Expansion in other programs and replanning job positions has allowed Boeing to avoid slashing 70 jobs from its Macon plant this year, a company spokeswoman said Wednesday.
In January, the aerospace giant announced 70 jobs would be removed during 2011 from the C-17 line at the Boeing plant in south Bibb County near the Middle Georgia Regional Airport, and another 20 jobs would be eliminated in 2012 because the line is being phased out as the U.S. Air Force is no longer buying the jet cargo plane.
“Now, we will not have to eliminate any positions this year at all,” said Long Beach, Calif., Boeing C-17 spokeswoman Cindy Anderson. “We were able to redeploy the majority of those positions to other work within Boeing, mostly at the Macon plant. Our work force should be stable at about 500 there.” Anderson also said job cuts for 2012 will still be under review.
Work on the CH-47 Chinook helicopter and wings for the A-10 attack jet is being increased at Boeing’s Macon facility, Anderson said.
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“We estimate about 55 percent of the work in Macon is now on the Chinook line, and we still do A-10 work there,” she said.
The twin rotor CH-47 is used by numerous nations around the globe and is a workhorse for the Army’s mission in Afghanistan. Variants of the helicopter have been in service for almost 50 years, and the Army, along with other armed services, have been upgrading Chinooks for several years.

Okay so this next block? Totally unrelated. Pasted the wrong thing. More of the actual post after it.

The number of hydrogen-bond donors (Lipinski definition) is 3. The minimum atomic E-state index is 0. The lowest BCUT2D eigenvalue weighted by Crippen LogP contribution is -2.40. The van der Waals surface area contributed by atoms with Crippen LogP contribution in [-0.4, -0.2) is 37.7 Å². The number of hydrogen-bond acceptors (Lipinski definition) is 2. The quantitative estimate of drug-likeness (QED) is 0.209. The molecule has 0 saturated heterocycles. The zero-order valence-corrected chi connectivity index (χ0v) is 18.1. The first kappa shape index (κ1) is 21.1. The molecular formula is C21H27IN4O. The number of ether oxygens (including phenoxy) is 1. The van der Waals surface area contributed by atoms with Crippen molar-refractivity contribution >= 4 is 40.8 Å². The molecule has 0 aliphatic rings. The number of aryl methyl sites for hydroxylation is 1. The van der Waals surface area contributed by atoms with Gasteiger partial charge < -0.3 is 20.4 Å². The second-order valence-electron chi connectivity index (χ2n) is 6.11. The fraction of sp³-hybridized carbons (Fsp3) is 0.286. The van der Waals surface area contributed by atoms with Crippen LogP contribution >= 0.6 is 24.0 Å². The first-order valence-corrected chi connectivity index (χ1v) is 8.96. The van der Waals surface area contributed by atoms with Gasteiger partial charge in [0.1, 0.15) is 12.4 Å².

Designed in the early 1970s, the A-10 has been used by the U.S. Air Force as an attack aircraft for the past three decades. It has been used extensively for ground attack missions in Afghanistan and Iraq. The Air Force has been replacing older wings, along with battle-damaged sections, of the twin-engine jet for the past decade.
The Macon plant manufactures several sections of the C-17, including doors, flaps, floor panels, side frames and lower nose assemblies.
The C-17 has been in service with the Air Force since 1995, but the last Pentagon-bought aircraft are due to roll off the production line next year.
England, Kuwait and the United Arab Emirates all have open orders for C-17s, and India is in the process of buying 10 of the cargo aircraft. That deal is in the negotiation phase.
“We still have work for the Macon plant. We are still building aircraft,” Anderson said.
To contact writer Shelby G. Spires, call 744-4494.